Oklahoma City, OK

Oklahoma City, OK

Oklahoma City, OK

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Upset woman suffering from tinnitus laying in bed on her stomach with a pillow folded over the top of her head and ears.

In the movies, invisibility is a powerful power. Whether it’s a mud-covered hero, a cloaked starship, or a stealthy ninja, invisibility allows characters in movies to be more effective and, frequently, achieve the impossible.

Invisible health disorders, unfortunately, are just as potent and much less enjoyable. As an illustration, tinnitus is an exceptionally common hearing condition. But there are no external symptoms, it doesn’t matter how well you look.

But for individuals who experience tinnitus, though it may be invisible, the affect may be substantial.

What is tinnitus?

One thing we know for certain about tinnitus is that you can’t see it. Actually, tinnitus symptoms are auditory in nature, being a condition of the ears. You know when you are sitting in a silent room, or when you get back from a loud concert and you hear a ringing in your ears? That’s tinnitus. Now, tinnitus is pretty common (something like 25 million individuals experience tinnitus yearly).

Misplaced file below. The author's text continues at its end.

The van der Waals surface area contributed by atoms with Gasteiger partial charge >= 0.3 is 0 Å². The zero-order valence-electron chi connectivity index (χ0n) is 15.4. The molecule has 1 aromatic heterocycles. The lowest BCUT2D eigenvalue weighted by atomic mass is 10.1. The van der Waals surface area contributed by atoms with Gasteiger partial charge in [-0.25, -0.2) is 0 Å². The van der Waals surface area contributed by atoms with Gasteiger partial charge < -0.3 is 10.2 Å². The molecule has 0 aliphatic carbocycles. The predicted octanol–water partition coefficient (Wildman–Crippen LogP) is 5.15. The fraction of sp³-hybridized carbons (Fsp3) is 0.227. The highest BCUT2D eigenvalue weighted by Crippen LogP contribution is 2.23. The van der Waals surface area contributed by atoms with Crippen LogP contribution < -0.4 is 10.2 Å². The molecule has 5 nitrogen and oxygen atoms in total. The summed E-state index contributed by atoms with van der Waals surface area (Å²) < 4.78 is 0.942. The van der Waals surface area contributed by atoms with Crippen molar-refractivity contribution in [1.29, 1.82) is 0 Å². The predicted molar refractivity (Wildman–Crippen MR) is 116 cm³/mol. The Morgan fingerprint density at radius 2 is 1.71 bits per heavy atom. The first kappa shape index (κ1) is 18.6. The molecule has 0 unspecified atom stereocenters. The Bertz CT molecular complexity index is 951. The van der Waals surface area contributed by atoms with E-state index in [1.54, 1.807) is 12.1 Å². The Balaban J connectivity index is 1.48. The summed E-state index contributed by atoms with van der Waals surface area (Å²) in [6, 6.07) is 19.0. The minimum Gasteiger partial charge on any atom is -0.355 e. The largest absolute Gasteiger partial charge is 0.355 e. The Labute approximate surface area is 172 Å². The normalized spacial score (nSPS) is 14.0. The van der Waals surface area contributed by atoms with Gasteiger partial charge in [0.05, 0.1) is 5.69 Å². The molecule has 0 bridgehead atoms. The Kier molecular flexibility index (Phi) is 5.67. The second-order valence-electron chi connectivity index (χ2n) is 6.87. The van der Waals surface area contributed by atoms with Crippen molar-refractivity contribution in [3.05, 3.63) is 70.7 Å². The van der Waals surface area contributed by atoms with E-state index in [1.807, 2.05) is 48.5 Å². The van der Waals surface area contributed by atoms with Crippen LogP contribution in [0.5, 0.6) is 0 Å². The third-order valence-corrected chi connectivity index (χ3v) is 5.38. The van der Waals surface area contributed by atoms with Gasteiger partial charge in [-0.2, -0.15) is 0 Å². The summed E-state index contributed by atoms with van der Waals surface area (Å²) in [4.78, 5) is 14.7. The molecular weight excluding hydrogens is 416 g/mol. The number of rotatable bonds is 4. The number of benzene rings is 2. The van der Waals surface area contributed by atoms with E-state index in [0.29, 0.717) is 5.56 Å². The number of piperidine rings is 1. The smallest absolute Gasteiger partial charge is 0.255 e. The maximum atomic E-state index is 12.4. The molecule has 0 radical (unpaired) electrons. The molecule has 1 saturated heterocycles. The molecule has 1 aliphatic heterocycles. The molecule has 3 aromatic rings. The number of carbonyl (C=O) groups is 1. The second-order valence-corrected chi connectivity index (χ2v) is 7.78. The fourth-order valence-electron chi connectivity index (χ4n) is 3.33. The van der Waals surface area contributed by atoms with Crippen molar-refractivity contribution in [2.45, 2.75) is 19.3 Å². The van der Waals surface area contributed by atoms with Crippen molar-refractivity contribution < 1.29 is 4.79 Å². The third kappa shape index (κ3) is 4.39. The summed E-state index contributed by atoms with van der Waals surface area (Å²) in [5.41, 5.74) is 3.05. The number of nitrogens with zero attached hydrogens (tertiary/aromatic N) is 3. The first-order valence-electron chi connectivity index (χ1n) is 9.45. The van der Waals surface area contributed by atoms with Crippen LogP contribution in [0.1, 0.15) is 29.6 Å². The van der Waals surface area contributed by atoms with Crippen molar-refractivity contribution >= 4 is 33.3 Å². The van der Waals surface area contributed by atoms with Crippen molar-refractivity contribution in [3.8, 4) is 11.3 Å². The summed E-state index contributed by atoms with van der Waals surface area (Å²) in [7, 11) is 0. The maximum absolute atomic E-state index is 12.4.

There are lots of other manifestations of tinnitus besides the typical ringing. Noises like humming, buzzing, crackling, clicking, and lots of others can manifest. The one thing that all of these noises have in common is that they aren’t real sounds at all.

In most situations, tinnitus will come and go quickly. But tinnitus is a long-term and debilitating condition for between 2-5 million individuals. Sure, it can be a bit irritating to hear that ringing for a few minutes now and again. But what if that sound never goes away? Clearly, your quality of life would be substantially impacted.

What causes tinnitus?

Have you ever had a headache and attempted to figure out the cause? Maybe it’s stress; maybe you’re getting a cold; maybe it’s allergies. Lots of things can cause a headache and that’s the challenge. The same is also true of tinnitus, though the symptoms may be common, the causes are widespread.

In some cases, it might be really obvious what’s causing your tinnitus symptoms. In other situations, you might never really know. Here are several general things that can trigger tinnitus:

  • Head or neck injuries: The head and neck are really sensitive systems. So head injuries, especially traumatic brain injuries (including concussions)–can end up producing tinnitus symptoms.